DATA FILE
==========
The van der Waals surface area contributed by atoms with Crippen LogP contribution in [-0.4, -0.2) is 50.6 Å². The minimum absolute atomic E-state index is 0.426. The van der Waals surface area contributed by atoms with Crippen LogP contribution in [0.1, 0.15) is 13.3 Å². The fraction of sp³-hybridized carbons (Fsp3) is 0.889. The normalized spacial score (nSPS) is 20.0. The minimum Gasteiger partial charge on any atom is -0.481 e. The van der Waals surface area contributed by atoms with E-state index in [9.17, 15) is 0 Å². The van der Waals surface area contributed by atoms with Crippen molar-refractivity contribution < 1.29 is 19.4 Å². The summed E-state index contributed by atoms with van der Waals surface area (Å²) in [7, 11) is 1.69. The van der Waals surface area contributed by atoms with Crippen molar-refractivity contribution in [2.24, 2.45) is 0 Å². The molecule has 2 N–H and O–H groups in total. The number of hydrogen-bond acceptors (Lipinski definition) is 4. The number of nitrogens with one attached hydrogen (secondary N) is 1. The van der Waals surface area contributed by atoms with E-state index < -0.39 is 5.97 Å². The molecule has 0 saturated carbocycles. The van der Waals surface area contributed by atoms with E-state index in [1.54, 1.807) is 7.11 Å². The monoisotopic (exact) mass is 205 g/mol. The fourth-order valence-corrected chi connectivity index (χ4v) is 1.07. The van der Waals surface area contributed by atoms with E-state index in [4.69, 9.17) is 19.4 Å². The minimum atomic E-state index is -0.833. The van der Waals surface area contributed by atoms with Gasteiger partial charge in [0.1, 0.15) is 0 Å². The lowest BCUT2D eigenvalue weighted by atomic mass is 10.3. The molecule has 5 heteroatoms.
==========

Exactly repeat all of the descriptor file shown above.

The van der Waals surface area contributed by atoms with Crippen LogP contribution in [-0.4, -0.2) is 50.6 Å². The minimum absolute atomic E-state index is 0.426. The van der Waals surface area contributed by atoms with Crippen LogP contribution in [0.1, 0.15) is 13.3 Å². The fraction of sp³-hybridized carbons (Fsp3) is 0.889. The normalized spacial score (nSPS) is 20.0. The minimum Gasteiger partial charge on any atom is -0.481 e. The van der Waals surface area contributed by atoms with E-state index in [9.17, 15) is 0 Å². The van der Waals surface area contributed by atoms with Crippen molar-refractivity contribution < 1.29 is 19.4 Å². The summed E-state index contributed by atoms with van der Waals surface area (Å²) in [7, 11) is 1.69. The van der Waals surface area contributed by atoms with Crippen molar-refractivity contribution in [2.24, 2.45) is 0 Å². The molecule has 2 N–H and O–H groups in total. The number of hydrogen-bond acceptors (Lipinski definition) is 4. The number of nitrogens with one attached hydrogen (secondary N) is 1. The van der Waals surface area contributed by atoms with E-state index < -0.39 is 5.97 Å². The molecule has 0 saturated carbocycles. The van der Waals surface area contributed by atoms with E-state index in [1.54, 1.807) is 7.11 Å². The monoisotopic (exact) mass is 205 g/mol. The fourth-order valence-corrected chi connectivity index (χ4v) is 1.07. The van der Waals surface area contributed by atoms with E-state index in [4.69, 9.17) is 19.4 Å². The minimum atomic E-state index is -0.833. The van der Waals surface area contributed by atoms with Gasteiger partial charge in [0.1, 0.15) is 0 Å². The lowest BCUT2D eigenvalue weighted by atomic mass is 10.3. The molecule has 5 heteroatoms.